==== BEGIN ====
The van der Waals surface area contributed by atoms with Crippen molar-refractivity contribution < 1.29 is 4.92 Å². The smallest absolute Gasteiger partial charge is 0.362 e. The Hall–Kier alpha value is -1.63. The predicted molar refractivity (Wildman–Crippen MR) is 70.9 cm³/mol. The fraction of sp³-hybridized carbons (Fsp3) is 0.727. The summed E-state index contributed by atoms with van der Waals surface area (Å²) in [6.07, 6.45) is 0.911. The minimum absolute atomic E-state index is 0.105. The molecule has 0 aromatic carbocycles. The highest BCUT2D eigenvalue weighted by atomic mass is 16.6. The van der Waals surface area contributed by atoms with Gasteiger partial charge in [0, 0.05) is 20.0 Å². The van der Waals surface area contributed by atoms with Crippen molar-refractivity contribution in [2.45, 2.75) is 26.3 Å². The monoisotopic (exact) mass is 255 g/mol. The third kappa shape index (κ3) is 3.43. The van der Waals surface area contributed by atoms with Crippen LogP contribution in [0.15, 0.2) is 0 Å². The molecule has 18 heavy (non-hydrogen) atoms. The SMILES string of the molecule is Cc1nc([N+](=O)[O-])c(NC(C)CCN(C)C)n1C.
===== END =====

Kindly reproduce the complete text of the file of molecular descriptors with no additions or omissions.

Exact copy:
The van der Waals surface area contributed by atoms with Crippen molar-refractivity contribution < 1.29 is 4.92 Å². The smallest absolute Gasteiger partial charge is 0.362 e. The Hall–Kier alpha value is -1.63. The predicted molar refractivity (Wildman–Crippen MR) is 70.9 cm³/mol. The fraction of sp³-hybridized carbons (Fsp3) is 0.727. The summed E-state index contributed by atoms with van der Waals surface area (Å²) in [6.07, 6.45) is 0.911. The minimum absolute atomic E-state index is 0.105. The molecule has 0 aromatic carbocycles. The highest BCUT2D eigenvalue weighted by atomic mass is 16.6. The van der Waals surface area contributed by atoms with Gasteiger partial charge in [0, 0.05) is 20.0 Å². The van der Waals surface area contributed by atoms with Crippen molar-refractivity contribution in [2.45, 2.75) is 26.3 Å². The monoisotopic (exact) mass is 255 g/mol. The third kappa shape index (κ3) is 3.43. The van der Waals surface area contributed by atoms with Crippen LogP contribution in [0.15, 0.2) is 0 Å². The molecule has 18 heavy (non-hydrogen) atoms. The SMILES string of the molecule is Cc1nc([N+](=O)[O-])c(NC(C)CCN(C)C)n1C.